As a reward for Santa’s hard work and generosity, I always leave a plate of cookies and a glass of milk by the fireplace opening. Also, some carrots and apples for the reindeer are set out. The reindeer must only like the carrots because the apples are always left untouched. What is odd is that Santa takes a bite of every single cookie. If he doesn’t plan on eating everything, he could just eat a few whole cookies and leave the rest for me to eat in the morning. Along with the food, I leave a note thanking him for everything, and wishing him a happy new year. As evidence of not only Santa’s existence, but also of his kindness and respect, he has always replied to my notes. He often says thank you for the cookies and tells me that the reindeer appreciate the snack.

Many of you anti-Santa people try to rationalize his existence away by saying that time simply does not permit him to travel to one billion plus houses in one night. To this I say you simply have to believe. The only evidence that I have of time slowing on Christmas night is the following: I am a very anxious person and after I wake up at five am on Christmas morning, I can never fall back asleep. As a rule in my house, we do not go downstairs to open gifts until seven am, at the earliest. The two hours between when I usually arise and when I can go dowstairs are the slowest two hours I experience each year. It seems they last an eternity, which is tormenting to an anxious child (me). I understand though, that these two hours are necessary, for Santa must finish delivering gifts to all of the children. Santa has planned ahead for those children who do not wait to open gifts. He knows which ones will wake early and which ones will wake latest, and delivers the presents accordingly. A friend of mine who sleeps in late has noticed very fresh tracks on his lawn. This shows that despite the fact that our houses are right next to each other’s, Santa follows his “children-waking” charts.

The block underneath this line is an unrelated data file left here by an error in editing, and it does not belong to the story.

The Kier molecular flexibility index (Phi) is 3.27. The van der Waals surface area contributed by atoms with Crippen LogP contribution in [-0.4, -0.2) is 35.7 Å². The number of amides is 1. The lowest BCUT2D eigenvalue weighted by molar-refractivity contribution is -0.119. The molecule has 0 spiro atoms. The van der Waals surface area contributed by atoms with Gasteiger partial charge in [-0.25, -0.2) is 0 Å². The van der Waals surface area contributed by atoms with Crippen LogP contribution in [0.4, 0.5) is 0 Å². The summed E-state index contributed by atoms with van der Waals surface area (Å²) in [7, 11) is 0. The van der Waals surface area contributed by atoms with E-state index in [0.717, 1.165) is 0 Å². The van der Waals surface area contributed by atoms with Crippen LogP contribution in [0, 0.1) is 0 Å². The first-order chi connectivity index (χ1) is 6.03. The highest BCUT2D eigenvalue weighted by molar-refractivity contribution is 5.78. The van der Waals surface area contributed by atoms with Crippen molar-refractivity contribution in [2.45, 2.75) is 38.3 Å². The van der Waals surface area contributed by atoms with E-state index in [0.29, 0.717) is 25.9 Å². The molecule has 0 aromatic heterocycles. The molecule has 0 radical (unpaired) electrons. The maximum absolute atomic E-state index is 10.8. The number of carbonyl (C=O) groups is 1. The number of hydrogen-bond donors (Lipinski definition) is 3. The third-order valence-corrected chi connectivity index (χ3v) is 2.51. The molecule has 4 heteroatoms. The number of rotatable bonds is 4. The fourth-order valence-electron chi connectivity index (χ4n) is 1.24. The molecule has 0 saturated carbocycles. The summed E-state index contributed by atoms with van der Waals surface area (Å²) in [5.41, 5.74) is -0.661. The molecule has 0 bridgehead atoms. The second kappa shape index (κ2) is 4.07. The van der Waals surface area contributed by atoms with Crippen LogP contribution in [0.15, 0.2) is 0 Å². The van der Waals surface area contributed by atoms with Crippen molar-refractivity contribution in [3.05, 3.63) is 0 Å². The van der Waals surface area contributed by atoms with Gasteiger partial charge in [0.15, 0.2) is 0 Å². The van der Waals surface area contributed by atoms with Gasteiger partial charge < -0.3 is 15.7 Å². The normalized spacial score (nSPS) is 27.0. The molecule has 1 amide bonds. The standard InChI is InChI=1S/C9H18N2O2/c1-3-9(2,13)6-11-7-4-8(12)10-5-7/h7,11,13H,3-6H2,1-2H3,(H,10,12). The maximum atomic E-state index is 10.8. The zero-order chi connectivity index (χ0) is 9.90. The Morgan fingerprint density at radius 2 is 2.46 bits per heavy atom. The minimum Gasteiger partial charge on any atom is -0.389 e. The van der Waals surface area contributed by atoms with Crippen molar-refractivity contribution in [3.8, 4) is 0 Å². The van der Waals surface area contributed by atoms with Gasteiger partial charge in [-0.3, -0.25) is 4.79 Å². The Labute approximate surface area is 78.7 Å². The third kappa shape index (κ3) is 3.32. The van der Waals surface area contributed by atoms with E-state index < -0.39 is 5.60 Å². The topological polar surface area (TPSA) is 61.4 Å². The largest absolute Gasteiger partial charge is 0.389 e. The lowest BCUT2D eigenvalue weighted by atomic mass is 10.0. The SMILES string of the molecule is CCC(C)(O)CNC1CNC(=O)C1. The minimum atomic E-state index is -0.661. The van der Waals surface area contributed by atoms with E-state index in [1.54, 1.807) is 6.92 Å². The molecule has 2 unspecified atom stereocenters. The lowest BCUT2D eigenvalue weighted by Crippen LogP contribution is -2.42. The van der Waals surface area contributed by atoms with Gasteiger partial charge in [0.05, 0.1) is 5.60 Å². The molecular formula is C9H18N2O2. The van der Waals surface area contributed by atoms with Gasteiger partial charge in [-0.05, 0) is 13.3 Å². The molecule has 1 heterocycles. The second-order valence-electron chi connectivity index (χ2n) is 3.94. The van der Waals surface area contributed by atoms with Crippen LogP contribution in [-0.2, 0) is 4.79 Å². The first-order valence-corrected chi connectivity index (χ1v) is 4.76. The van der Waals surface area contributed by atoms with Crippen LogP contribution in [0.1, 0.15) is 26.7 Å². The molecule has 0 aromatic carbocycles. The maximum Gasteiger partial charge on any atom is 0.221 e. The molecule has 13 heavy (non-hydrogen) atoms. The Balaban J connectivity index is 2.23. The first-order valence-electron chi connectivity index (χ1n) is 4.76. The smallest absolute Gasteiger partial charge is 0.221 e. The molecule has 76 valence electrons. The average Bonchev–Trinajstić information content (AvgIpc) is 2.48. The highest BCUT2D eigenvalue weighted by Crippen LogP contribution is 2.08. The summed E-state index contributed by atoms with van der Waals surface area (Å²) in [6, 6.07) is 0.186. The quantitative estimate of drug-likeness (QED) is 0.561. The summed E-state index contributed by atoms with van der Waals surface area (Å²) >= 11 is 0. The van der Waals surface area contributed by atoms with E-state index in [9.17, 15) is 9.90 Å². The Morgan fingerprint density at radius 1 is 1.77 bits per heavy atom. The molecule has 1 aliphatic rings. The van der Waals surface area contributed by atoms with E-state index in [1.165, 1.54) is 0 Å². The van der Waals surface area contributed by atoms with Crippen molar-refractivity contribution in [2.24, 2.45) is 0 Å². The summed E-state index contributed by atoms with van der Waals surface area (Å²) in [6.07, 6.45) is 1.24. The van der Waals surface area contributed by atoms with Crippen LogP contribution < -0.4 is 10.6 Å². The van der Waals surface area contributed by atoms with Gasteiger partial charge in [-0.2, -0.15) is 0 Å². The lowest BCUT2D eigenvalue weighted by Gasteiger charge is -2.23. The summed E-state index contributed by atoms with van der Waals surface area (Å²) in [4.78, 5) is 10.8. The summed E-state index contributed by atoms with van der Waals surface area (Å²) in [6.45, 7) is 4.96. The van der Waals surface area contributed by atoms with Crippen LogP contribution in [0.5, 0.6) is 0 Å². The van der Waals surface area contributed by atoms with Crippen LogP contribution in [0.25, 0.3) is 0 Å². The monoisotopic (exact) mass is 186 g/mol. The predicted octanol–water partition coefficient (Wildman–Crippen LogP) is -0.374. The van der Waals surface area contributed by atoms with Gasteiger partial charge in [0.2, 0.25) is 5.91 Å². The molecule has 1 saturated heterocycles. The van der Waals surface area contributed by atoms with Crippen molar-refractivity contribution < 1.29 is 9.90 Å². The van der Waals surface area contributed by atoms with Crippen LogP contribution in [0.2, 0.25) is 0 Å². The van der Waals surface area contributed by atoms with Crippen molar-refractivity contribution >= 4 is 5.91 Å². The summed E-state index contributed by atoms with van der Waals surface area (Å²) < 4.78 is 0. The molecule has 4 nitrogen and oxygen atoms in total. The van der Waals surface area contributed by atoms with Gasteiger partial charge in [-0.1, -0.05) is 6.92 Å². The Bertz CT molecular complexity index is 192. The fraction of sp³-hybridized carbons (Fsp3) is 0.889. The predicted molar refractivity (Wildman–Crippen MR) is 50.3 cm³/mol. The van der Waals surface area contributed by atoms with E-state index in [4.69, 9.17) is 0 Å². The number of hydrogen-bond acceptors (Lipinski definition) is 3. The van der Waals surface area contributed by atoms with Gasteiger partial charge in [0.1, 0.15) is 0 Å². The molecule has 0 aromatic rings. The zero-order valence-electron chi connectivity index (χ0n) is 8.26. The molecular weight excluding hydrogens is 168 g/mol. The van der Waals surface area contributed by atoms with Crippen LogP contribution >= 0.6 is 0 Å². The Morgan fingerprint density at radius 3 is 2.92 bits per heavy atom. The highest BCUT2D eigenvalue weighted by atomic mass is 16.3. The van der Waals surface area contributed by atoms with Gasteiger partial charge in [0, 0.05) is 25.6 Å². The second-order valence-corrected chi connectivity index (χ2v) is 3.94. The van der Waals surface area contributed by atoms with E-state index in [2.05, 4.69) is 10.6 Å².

I use history as my final proof to you. In the 15th century there was a Saint Nicholas (hence the alternate name for Santa Claus, Saint Nick). He was renowned for his generosity toward children. The jolly Santa we are so familiar with is based upon this saint. Santa carries on the joy, generosity, and love that were exuded by St. Nicholas. After all, Christmas is the celebration of Christ’s birth, and Santa and Christmas allow us to experience the true spirit of giving and greatness.

I wrote this in the fall of 2000 for my freshman English class at the University of Michigan.

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Attorney & Amateur Golfer